archive for the 'Sensory' category

Under the Sea Play Dough Activity

This play dough tray is the perfect addition to any ocean theme. Preschoolers will enjoy building their own seascapes with driftwood, shells, and other goodies. I am so excited to present this invitation to play.

PLAY DOUGH RECIPE:

– 2 cups of plain flour
– 2 tbsp. of cooking oil
– 1 cup of salt
– 1 tsp.cream of tartar
– 2 cups of water
– Water color or food coloring

Add the color to the water and mix well. Mix all of the ingredients into a large pan. Cook slowly on medium heat, stirring until the dough thickens. Remove from heat, let cool, and knead.

MATERIALS USED:

– Driftwood
Seashells
Ocean animal figurines
Acrylic craft jewels
– Starfish


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Bugs and Flowers Sensory Bin

Last week Zoey wrote about her garden sensory bin. I thought it was completely amazing, and could not wait to come up with my own variation. This bin uses the same base (brown colored rice) which looks exactly like mulch. Mini pots are holding flowers, but I am hoping my children will also use them to sort the different types of bugs.

That’s the wonderful thing about sensory bins; they are literally bins overflowing with learning opportunities. Looking forward to seeing those little green thumbs!

MATERIALS USED:

– A large plastic bin
– Brown colored rice (tutorial here)
– Plastic bugs
– Mini flower pots
– Silk flowers
– Gardening gloves
– Tweezers
– Rake
– Shovel
– Watering can


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Garden Sensory Bin

Spring has definitely sprung in our classroom. The seeds, the children planted, have started to sprout. The butterflies have emerged from their chrysalises, and the children’s colorful kites are hanging from the ceiling. To go along with all of this, I set up a garden sensory bin, that needless to say, has been a popular spot in the room this week.

As a base I used colored rice. I then added a shovel, a rake, a sifter, a pair of large tweezers, and some garden fruits and vegetables. Large plastic carrots, left over from Easter, made the perfect receptacles for all the goodies. The children all had a great time using their imaginations and motor skills while “gardening”.


MATERIALS USED:

– Rice
– Brown and black liquid watercolors (refer to our (post on how to color rice))
– Rakes and shovels
– A sifter
– Large plastic tweezers
– Plastic strawberries and carrots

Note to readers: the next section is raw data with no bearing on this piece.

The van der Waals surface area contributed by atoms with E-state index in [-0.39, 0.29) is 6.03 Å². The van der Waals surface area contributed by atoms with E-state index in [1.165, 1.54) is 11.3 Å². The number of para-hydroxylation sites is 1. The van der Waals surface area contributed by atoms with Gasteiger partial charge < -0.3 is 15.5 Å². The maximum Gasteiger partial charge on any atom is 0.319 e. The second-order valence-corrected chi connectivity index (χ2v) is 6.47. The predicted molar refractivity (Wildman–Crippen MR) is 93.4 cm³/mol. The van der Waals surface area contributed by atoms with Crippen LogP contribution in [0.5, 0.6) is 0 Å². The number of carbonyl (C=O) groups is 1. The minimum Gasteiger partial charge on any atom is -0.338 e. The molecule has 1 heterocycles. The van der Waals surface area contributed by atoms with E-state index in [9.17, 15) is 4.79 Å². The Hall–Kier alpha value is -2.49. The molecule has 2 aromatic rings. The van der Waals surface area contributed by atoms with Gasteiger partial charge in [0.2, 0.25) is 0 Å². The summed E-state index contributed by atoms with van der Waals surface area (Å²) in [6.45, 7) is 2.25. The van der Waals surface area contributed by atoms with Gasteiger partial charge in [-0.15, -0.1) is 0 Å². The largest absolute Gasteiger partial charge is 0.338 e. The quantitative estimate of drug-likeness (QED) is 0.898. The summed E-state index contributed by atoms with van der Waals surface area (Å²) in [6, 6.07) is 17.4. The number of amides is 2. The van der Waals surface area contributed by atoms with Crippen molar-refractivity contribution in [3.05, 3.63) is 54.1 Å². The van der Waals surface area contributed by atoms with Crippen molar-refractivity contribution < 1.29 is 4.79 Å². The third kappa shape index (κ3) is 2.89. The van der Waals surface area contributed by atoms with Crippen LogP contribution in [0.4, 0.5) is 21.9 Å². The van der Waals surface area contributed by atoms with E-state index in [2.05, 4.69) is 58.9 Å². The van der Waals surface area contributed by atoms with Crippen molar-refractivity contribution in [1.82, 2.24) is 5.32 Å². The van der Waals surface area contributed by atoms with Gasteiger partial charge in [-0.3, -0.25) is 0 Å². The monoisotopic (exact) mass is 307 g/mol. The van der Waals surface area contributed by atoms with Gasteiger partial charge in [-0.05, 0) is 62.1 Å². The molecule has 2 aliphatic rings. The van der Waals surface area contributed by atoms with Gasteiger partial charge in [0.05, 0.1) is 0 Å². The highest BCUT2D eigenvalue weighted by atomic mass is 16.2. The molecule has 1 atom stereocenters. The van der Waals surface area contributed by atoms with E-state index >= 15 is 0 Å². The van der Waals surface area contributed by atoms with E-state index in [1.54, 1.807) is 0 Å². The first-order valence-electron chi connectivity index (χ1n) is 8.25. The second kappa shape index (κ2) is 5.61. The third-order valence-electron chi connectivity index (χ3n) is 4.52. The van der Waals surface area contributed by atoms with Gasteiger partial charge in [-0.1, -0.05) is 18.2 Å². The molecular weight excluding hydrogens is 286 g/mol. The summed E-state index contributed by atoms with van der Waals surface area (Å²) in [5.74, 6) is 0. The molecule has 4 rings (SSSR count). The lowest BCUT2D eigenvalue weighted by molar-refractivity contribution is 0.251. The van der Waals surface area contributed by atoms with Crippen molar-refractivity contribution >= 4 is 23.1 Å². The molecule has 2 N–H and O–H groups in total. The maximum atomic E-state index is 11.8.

– Large plastic carrot containers


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Foil Imprint Art

It’s Artsy Thursday, and we are on day 4 of NAEYC’s Week of the Young Child™. You know what they say: time flies when you’re having fun.

Today we are getting our hands messy with some colorful finger paint, and look! The children are painting on a new sensory texture surface; foil!

For this activity, give each child a generous piece of foil. Have them squeeze it into a ball, and then ask them to uncrumple it. Add some paint, and let your preschoolers go to town. Once they are finished painting, have them press a piece of construction paper onto the foil. Kids should use their arm/hand strength to smooth out the foil, spreading the paint below. Simply peel off the paper and voila! Behold the artsiness!

MATERIALS USED:

– Finger paints
– Foil
– Construction paper


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Mrs. Wishy-Washy’s Farm Pig Craft

We’ve been having such a good time with our farm unit. We read Mrs. Wishy-Washy’s Farm, by Joy Cowley, on Monday and Tuesday, and the children have asked to read it again every day since. I guess you could say they have a slight obsession with the Mrs. and her silly animals. In this story, the animals flee the farm in order to get out of a good scrubbing.

“No more washing!” they say.

The animals make their way into the city where adventure ensues. My kids really enjoy the part where the animals find themselves in a hardware store and make a mess with the paint. So I am hoping that they will also enjoy thumb printing their own splattered pigs.



MATERIALS USED:

– Construction paper
– Our free downloadable pig template
– Finger paints
– Googly eyes
– Pink pipe cleaners/fuzzy sticks
– Glue
– Scissors
– Crayons


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Easter Sensory Bin